A letter to Ghalib

A letter to Ghalib

You have suffered as a son. I salute your spirit

Dear Ghalib,

Hope my letter finds you ‘victorious’ as your name translates to. (Even though the word means `dominant’ but I squeeze the meaning of `victory’ out of it). It really is hard for me to write to you but I will try at least, to draw my emotions and love on paper.

Two years ago, your father was murdered to satisfy the `collective conscience’ of a nation. As you know well, how your mother and you were denied the last meeting with your father, how the execution letter sent by the government of India reached you two days after the execution and how the corpse of the martyr was denied by New Delhi.

Anyway, I am not writing this to remind you of the pain you suffered, but to tell you a few tales.

As a student, I have learnt to be inventive. I try to create something out of the books, the real life experiences, in the middle of the night, during the blaze of the day. Likewise, I tried to write on the case of your father viz, the case origin, facts, judicial developments following the case, etc. but I must tell you that I always draw blank because I begin to think of you. It is not that I succumb to fears and pressures but to emotions and annoyance. By and by, I struggle to write. 

Once I discussed the case with a friend of mine who lives in London. Due to his charisma, I thought I would yield better results and suggestions as he shared the thoughts on social networking sites. But it was all in vain. Perhaps it is the strange nature of the case or maybe they too think of you.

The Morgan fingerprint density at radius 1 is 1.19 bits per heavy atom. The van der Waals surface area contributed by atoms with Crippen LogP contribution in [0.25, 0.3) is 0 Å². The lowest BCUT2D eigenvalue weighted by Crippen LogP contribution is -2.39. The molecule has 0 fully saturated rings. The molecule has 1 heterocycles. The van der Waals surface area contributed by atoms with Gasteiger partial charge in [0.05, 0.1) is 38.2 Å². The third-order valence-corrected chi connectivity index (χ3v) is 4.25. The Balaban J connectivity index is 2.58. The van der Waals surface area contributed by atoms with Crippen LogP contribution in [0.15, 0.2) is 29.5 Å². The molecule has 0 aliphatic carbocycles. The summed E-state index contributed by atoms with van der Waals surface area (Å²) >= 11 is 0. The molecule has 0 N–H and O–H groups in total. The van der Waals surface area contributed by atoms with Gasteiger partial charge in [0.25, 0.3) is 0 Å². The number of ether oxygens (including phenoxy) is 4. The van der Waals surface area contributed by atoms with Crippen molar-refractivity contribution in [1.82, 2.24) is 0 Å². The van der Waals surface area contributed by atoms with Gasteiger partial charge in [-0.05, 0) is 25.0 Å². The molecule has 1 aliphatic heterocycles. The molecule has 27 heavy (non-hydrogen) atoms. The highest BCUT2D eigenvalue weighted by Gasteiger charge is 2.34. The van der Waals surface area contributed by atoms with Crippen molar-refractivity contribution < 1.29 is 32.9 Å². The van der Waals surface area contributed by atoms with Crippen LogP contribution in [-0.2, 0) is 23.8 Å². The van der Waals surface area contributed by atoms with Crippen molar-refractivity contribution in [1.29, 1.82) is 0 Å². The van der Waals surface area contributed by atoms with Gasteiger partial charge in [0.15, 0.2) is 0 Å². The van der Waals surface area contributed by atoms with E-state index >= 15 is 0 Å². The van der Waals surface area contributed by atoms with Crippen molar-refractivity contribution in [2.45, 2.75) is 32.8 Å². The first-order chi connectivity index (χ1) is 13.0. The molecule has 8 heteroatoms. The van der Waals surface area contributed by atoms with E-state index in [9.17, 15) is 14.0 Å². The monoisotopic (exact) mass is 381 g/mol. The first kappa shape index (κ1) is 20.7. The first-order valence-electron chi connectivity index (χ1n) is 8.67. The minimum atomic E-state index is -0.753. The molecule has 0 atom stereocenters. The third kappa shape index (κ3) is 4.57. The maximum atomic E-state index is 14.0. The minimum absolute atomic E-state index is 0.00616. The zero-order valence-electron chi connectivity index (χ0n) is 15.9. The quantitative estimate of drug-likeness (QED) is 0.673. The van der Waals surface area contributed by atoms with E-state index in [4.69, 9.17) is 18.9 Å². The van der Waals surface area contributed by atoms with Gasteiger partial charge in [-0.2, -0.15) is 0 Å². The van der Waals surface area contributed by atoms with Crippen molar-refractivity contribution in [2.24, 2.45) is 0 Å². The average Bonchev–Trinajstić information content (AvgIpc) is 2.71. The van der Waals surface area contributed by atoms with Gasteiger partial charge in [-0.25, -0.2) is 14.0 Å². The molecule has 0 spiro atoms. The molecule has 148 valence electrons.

You may on this day be remembered of the brutish complexion of the killers of your father and it may lead you to a state of despondency, as human nature is. But remember that hope sustains you and me, the universe.

Back in my university, one of my professors approached me once to prepare an analysis on cases following Afzal’s hanging. In one of the cases it was held,"Unexplained delay is a ground for commuting death penalty to life sentence." In another case, it was held that there will be no Afzal Guru like execution (concerning the gap between the communication of rejection and actual execution of the death sentence.) I chose not to write. Was my writing going to bring back your father? No!

In these hard times, it is impossible to see what lies ahead for us. One seems locked and the question that nags one’s mind is,"Where should I go?" And the answer to this question should be given by your bravery to move ahead in life.

My grandfather told me once,"Do you know why most of the brilliant people fail to deliver (through their lives)?" He always talked to the point during his conversations and I being a kid those days straightaway answered,"No.". And he said in response, "They stick to the tough times of despair in lives and ultimately fall to life’s challenges."

You are young and energetic. There is a lot of promise in you. Do not forget that you are not alone.

Be happy.